The stuff I get is a type of kelp, but it is imported from another ocean and NOT the Atlantic. And surprisingly the main reason to use it on the fields is not because of its fertilizing and composting properties, but it being a cheap lime substitute to get the PH levels up. Generally to the East of the Mississippi River the soil is low in PH and on the other side it is high in PH, so I might be wary of just applying it willy-nilly because here we swear by it, but also have 5.2 PH soil!

The great thing about it...while it primarily is used for lime purposes, is that it does have trace minerals that are hard to get elsewhere...kind of a freebee.

The downside is that it is kind of weak as far as lime and fertilizer...it literally takes TONS of it. In fact it takes 10 tons to equate to 1 ton of lime. This has serious limitations. Because of the volume, it would smoother grass ground if spread at the proper ratio to bring the soil up in PH levels and fertilizer levels in one shot. So using the stuff is a long term strategy on grass ground: a little every year. Obviously on tilled ground that is not an issue, and is what i do when crop rotating; pound the algeafiber (seaweed) to the ground and till it in. It also means spending some serious money on fuel since you have to move 90% more of it which can add up in diesel fuel costs. It also smells kind of bad when you first break into it; like rotted fish. No worse then manure for sure, but in Maine I am protected by the Right to Farm Act so smell is a non-issue. For states without the right to farm act, it might be a problem.

As long as the availability is good, I will continue to use it. Mostly it means taking loads of it in January when other farmers do not want it. That means bulldozing roads through the snow so trucks can pile it up, which is an additional cost, but such is life farming. Ultimately, I like the trace minerals, and cost for cost, it is about the same as mill lime. Mill lime is $22.50 per ton, BUT it takes .85 tons of mill lime to equate to 10 tons of algeafiber (seaweed) and mill lime has no trace minerals. Some fertilizing qualities (p) but not a whole lot. It really is a toss up money wise...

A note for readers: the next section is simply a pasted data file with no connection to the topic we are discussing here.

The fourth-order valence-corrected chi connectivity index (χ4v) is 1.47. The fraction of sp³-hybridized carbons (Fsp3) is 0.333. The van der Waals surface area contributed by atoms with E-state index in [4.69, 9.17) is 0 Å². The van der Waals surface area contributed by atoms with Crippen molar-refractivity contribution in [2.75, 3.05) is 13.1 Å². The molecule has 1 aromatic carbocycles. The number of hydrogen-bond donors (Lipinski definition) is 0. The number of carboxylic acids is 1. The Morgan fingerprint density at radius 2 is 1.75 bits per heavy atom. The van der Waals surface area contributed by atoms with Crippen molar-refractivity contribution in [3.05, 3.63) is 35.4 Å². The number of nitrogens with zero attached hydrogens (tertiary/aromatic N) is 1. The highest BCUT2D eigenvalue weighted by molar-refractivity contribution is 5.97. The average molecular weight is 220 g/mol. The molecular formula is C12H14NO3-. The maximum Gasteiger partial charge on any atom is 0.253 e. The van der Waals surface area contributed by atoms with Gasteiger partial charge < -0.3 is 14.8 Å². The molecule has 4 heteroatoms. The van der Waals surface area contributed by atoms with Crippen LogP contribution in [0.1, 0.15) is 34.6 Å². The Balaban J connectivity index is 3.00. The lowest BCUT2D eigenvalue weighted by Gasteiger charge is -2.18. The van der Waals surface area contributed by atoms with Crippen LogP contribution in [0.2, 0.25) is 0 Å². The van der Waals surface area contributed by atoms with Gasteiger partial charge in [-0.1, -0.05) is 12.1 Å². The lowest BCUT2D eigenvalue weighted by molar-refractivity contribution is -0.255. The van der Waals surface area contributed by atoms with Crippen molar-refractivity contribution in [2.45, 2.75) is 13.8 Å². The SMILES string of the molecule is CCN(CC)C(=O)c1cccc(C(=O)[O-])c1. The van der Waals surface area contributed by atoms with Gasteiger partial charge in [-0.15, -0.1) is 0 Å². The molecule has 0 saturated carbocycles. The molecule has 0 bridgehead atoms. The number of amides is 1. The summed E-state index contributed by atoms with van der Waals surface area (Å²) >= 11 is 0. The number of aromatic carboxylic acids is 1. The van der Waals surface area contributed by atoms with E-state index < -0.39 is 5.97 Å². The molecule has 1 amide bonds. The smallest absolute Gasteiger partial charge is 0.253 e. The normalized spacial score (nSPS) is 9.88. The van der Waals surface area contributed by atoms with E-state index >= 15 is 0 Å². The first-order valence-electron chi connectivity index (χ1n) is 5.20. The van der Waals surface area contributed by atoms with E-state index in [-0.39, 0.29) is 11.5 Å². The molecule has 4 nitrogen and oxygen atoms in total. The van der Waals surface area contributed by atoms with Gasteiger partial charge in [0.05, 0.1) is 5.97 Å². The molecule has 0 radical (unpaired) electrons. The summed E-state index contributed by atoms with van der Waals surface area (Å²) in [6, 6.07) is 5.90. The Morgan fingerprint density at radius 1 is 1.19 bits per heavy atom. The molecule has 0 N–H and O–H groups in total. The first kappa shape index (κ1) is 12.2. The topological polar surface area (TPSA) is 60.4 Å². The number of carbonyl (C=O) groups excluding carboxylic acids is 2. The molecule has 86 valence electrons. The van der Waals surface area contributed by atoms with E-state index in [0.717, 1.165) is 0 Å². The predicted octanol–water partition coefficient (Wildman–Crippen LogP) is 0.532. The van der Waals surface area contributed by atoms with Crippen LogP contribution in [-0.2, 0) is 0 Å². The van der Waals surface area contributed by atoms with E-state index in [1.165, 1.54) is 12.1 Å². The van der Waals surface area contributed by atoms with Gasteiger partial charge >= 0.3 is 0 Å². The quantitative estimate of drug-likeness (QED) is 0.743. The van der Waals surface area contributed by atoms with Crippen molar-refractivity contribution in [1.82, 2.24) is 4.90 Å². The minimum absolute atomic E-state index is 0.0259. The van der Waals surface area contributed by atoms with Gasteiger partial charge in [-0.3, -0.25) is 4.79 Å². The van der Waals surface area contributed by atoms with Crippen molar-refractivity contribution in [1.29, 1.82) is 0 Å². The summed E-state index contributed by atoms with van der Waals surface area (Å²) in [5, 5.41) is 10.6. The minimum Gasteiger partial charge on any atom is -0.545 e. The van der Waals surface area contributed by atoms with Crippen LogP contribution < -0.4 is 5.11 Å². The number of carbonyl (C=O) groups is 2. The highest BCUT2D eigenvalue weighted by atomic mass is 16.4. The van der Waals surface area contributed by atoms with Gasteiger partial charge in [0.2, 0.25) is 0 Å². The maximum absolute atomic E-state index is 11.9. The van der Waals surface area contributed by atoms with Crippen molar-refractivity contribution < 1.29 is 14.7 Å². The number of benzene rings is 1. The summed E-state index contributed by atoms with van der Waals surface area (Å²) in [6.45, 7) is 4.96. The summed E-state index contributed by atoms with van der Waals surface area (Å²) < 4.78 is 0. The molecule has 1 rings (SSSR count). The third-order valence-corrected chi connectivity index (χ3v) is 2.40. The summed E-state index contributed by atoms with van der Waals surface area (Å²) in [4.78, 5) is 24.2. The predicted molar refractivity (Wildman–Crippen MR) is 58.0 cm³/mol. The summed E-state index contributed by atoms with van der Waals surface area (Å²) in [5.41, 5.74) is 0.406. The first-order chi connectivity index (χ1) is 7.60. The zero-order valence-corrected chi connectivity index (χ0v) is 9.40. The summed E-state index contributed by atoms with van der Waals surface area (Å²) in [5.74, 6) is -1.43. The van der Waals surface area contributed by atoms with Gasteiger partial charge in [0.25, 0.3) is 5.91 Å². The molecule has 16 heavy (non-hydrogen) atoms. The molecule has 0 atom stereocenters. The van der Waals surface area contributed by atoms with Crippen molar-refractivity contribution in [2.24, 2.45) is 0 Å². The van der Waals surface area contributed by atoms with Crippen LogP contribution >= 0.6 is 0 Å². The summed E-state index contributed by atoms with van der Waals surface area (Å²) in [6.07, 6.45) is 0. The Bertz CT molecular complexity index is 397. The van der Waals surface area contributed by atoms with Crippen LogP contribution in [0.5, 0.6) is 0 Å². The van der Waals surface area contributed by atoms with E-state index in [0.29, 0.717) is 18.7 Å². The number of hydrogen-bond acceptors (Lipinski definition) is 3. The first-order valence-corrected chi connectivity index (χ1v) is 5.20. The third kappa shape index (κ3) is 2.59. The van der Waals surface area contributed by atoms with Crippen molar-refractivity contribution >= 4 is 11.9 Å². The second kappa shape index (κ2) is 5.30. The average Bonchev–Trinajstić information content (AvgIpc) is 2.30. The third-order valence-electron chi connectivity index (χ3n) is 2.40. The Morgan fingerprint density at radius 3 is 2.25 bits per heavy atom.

While no one mentioned this; I also use fish guts taken from a local fish processing plant. That is really good fertilizer and has no smell because they inject the fish guts directly into the soil and is immediately covered up. I alike it to the Indian side of my ancestry where they planted a seed of corn with a "fish". I put fish in quotes because it was likely lobster, something they could just pick up from low water at low tide. I think it is injected partly because of the smell, but also to keep animals from being attracted, and also from the loss of nitrogen. I like it though as a sea derived fertilizer.

 
Dale Hodgins
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Whenever I hear about that seed of corn to a fish thing, I assume that they were fishing for certain types of good eating fish and in the process got a bunch of bony trash fish as a by catch. It's hard to imagine anyone putting perfectly good fish in the ground. It's probably just as likely that these holes were filled with heads, backs and guts after fish were filleted.

On bad smells. Just about every bad smell in nature is protein-based. This means that if you can smell something bad, your nitrogen is becoming airborne and leaving the farm.
 
Ben Zumeta
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I also live in NW California and use seaweed as much as I can, collecting when it is abundant. Unfortunately, I have seen almost none wash up this year in my usual spot.
 
Bryant RedHawk
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Dale Hodgins wrote:Whenever I hear about that seed of corn to a fish thing, I assume that they were fishing for certain types of good eating fish and in the process got a bunch of bony trash fish as a by catch. It's hard to imagine anyone putting perfectly good fish in the ground. It's probably just as likely that these holes were filled with heads, backs and guts after fish were filleted.

On bad smells. Just about every bad smell in nature is protein-based. This means that if you can smell something bad, your nitrogen is becoming airborne and leaving the farm.


Good observations Dale,  it is indeed the skeletal remains, head and guts of fish from filleting that we use. You dig a hole, lay in the fish remains in the bottom of the hole and cover with soil then plant the seed. Holes are spaced about a forearm apart. Once the corn comes up we plant beans around the new corn stalk and then we come back and plant squashes in the open spaces.

Redhawk
 
Bryant RedHawk
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Location: Vilonia, Arkansas - Zone 7B/8A stoney, sandy loam soil pH 6.5
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I have never found a sea weed that would not make great compost or wouldn't do good things when dried and ground up.

On the west cost, Iodine kelp is the major species and is easy to identify from the big leaves and air sacks. smaller species that grow nearer the land mass are also great for our gardens.

Redhawk